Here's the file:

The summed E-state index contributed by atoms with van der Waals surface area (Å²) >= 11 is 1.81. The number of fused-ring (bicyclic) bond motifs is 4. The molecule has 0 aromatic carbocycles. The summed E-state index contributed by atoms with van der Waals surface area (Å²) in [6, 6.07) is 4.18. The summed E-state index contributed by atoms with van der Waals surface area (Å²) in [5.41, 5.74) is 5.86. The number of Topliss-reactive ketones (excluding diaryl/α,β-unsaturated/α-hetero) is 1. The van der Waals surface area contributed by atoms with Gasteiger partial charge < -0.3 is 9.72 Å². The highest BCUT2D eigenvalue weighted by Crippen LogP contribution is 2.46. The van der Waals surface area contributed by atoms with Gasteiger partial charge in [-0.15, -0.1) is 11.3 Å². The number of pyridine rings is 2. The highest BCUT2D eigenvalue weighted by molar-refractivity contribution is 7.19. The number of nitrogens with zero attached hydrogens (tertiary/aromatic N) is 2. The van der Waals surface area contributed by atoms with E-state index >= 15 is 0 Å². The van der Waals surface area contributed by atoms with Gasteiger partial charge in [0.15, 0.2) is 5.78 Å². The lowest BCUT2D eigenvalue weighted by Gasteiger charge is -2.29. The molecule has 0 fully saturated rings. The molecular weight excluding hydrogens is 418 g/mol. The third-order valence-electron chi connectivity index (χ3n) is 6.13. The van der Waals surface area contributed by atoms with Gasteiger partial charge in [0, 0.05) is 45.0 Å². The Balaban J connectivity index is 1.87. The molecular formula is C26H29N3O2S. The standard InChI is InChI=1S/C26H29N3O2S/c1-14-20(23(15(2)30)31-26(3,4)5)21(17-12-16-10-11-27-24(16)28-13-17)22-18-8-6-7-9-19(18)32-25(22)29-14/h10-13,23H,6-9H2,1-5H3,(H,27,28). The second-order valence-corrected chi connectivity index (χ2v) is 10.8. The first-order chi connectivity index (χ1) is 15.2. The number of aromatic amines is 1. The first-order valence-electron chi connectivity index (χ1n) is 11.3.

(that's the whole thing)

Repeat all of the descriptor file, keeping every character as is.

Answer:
The summed E-state index contributed by atoms with van der Waals surface area (Å²) >= 11 is 1.81. The number of fused-ring (bicyclic) bond motifs is 4. The molecule has 0 aromatic carbocycles. The summed E-state index contributed by atoms with van der Waals surface area (Å²) in [6, 6.07) is 4.18. The summed E-state index contributed by atoms with van der Waals surface area (Å²) in [5.41, 5.74) is 5.86. The number of Topliss-reactive ketones (excluding diaryl/α,β-unsaturated/α-hetero) is 1. The van der Waals surface area contributed by atoms with Gasteiger partial charge < -0.3 is 9.72 Å². The highest BCUT2D eigenvalue weighted by Crippen LogP contribution is 2.46. The van der Waals surface area contributed by atoms with Gasteiger partial charge in [-0.15, -0.1) is 11.3 Å². The number of pyridine rings is 2. The highest BCUT2D eigenvalue weighted by molar-refractivity contribution is 7.19. The number of nitrogens with zero attached hydrogens (tertiary/aromatic N) is 2. The van der Waals surface area contributed by atoms with E-state index >= 15 is 0 Å². The van der Waals surface area contributed by atoms with Gasteiger partial charge in [0.15, 0.2) is 5.78 Å². The lowest BCUT2D eigenvalue weighted by Gasteiger charge is -2.29. The molecule has 0 fully saturated rings. The molecular weight excluding hydrogens is 418 g/mol. The third-order valence-electron chi connectivity index (χ3n) is 6.13. The van der Waals surface area contributed by atoms with Gasteiger partial charge in [0, 0.05) is 45.0 Å². The Balaban J connectivity index is 1.87. The molecular formula is C26H29N3O2S. The standard InChI is InChI=1S/C26H29N3O2S/c1-14-20(23(15(2)30)31-26(3,4)5)21(17-12-16-10-11-27-24(16)28-13-17)22-18-8-6-7-9-19(18)32-25(22)29-14/h10-13,23H,6-9H2,1-5H3,(H,27,28). The second-order valence-corrected chi connectivity index (χ2v) is 10.8. The first-order chi connectivity index (χ1) is 15.2. The number of aromatic amines is 1. The first-order valence-electron chi connectivity index (χ1n) is 11.3.